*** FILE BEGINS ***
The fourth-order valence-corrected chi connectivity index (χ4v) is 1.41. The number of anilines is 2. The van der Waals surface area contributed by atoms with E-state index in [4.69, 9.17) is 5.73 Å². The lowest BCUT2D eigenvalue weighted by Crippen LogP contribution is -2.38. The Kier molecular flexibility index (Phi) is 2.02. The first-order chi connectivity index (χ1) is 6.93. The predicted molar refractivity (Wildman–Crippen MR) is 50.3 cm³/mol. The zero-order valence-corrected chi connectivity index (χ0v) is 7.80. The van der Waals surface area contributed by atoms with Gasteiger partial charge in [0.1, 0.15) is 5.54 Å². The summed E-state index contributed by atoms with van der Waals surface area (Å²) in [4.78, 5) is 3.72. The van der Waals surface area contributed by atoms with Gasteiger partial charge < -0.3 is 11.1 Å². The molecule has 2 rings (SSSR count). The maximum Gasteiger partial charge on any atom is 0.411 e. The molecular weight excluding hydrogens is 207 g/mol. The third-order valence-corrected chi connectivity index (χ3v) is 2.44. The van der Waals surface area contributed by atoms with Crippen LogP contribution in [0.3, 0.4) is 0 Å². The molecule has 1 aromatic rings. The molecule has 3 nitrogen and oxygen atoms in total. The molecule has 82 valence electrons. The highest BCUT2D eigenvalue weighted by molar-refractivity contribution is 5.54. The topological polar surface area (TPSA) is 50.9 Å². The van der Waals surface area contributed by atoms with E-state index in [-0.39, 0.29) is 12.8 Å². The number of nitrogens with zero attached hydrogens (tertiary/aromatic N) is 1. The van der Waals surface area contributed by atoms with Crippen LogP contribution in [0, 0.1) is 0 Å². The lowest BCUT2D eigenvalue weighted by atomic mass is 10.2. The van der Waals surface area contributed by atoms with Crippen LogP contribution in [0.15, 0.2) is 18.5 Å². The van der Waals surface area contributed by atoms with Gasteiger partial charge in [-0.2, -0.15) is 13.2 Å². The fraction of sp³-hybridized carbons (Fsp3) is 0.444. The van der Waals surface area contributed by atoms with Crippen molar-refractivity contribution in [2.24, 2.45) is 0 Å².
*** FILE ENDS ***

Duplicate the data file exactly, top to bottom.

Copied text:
The fourth-order valence-corrected chi connectivity index (χ4v) is 1.41. The number of anilines is 2. The van der Waals surface area contributed by atoms with E-state index in [4.69, 9.17) is 5.73 Å². The lowest BCUT2D eigenvalue weighted by Crippen LogP contribution is -2.38. The Kier molecular flexibility index (Phi) is 2.02. The first-order chi connectivity index (χ1) is 6.93. The predicted molar refractivity (Wildman–Crippen MR) is 50.3 cm³/mol. The zero-order valence-corrected chi connectivity index (χ0v) is 7.80. The van der Waals surface area contributed by atoms with Gasteiger partial charge in [0.1, 0.15) is 5.54 Å². The summed E-state index contributed by atoms with van der Waals surface area (Å²) in [4.78, 5) is 3.72. The van der Waals surface area contributed by atoms with Gasteiger partial charge < -0.3 is 11.1 Å². The molecule has 2 rings (SSSR count). The maximum Gasteiger partial charge on any atom is 0.411 e. The molecular weight excluding hydrogens is 207 g/mol. The third-order valence-corrected chi connectivity index (χ3v) is 2.44. The van der Waals surface area contributed by atoms with Crippen LogP contribution in [0.3, 0.4) is 0 Å². The molecule has 1 aromatic rings. The molecule has 3 nitrogen and oxygen atoms in total. The molecule has 82 valence electrons. The highest BCUT2D eigenvalue weighted by molar-refractivity contribution is 5.54. The topological polar surface area (TPSA) is 50.9 Å². The van der Waals surface area contributed by atoms with E-state index in [-0.39, 0.29) is 12.8 Å². The number of nitrogens with zero attached hydrogens (tertiary/aromatic N) is 1. The van der Waals surface area contributed by atoms with Crippen LogP contribution in [0, 0.1) is 0 Å². The lowest BCUT2D eigenvalue weighted by atomic mass is 10.2. The van der Waals surface area contributed by atoms with Crippen LogP contribution in [0.15, 0.2) is 18.5 Å². The van der Waals surface area contributed by atoms with Gasteiger partial charge in [-0.2, -0.15) is 13.2 Å². The fraction of sp³-hybridized carbons (Fsp3) is 0.444. The van der Waals surface area contributed by atoms with Crippen molar-refractivity contribution in [2.24, 2.45) is 0 Å².